Autumn equinox

The grass (can't really call it a lawn!) in the farmhouse garden is peppered with curled up leaves lightly blown from the trees as a mild equinoctial wind blows.  The motled surface of the sea is strewn with small breaking white horse waves. It doesn't look rough but I am sure it is!  It is cloudy but bright.  A good autumn day!




Our lamb sales are over but a lot of farmers are still taking their trailers over to Oban with regular qualities of lambs.  I am not sure anyone gets any better at the lottery that is guessing the market price, it varies from week to week, and seems dependant on whether or not the buyers turn up in number or not.   The weather can have an effect - as traditionally the west coast store lamb is bought by east coast farmers to go onto their harvested or silaged fields for the winter.  If the harvest or silage is delayed then the farmers dont have anywhere to put a new batch of lambs.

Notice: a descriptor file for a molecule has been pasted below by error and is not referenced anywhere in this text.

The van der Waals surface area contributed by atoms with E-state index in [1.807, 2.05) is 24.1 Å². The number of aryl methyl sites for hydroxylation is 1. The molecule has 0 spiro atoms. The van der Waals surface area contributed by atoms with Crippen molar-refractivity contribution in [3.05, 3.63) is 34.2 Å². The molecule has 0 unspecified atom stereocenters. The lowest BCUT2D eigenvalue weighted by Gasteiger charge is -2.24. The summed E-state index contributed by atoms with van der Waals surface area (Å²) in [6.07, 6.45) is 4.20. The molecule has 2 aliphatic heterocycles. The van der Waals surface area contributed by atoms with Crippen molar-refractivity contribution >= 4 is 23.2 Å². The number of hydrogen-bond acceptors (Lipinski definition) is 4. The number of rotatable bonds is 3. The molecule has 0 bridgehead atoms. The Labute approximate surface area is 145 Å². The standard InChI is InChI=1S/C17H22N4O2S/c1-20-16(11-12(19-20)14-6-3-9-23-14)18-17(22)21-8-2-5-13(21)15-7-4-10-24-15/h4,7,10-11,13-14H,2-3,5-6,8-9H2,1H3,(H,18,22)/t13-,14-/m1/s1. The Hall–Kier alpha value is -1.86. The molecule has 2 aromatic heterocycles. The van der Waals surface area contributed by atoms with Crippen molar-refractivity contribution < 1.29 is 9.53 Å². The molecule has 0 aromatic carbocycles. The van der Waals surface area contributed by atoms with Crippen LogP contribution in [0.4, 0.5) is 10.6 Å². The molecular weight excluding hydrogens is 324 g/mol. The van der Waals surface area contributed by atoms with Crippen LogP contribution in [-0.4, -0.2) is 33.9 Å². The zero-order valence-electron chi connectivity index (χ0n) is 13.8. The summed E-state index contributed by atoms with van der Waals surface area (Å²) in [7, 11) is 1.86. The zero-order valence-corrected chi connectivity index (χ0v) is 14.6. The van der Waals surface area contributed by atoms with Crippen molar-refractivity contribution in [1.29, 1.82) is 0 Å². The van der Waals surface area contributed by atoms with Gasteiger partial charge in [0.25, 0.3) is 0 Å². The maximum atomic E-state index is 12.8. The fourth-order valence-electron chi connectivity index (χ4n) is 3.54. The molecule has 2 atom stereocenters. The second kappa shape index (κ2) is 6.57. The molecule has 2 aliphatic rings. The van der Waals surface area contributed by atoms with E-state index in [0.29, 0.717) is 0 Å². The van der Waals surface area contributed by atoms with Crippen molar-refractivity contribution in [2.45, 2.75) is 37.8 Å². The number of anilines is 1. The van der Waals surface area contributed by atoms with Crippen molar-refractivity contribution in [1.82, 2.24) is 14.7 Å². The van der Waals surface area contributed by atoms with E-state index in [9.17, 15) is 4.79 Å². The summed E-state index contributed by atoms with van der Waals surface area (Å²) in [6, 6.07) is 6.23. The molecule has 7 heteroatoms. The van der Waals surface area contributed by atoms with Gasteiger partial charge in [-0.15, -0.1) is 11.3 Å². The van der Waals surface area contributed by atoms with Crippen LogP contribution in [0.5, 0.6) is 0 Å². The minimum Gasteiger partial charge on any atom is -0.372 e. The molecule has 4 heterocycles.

I got lucky last Sunday!  I was hoping to catch the Aurora borealis on camera, but the forecast was weak and I wasn't really expecting one... however..... I caught a meteor instead!  I shared the photograph with the Facebook page Aurora Research Scotland as I was't sure what it was to begin with.  It was confirmed that it was indeed a meteor and its green colour shows it was high in copper. Suffice it to say, I was well pleased!!


Farmer has been 'topping' the fields.  This cleans up the ungrazed grasses and encourages a late growth.  In some of the fields we can already see they have greened up giving a fresh bite for the sheep and Jamie's cows.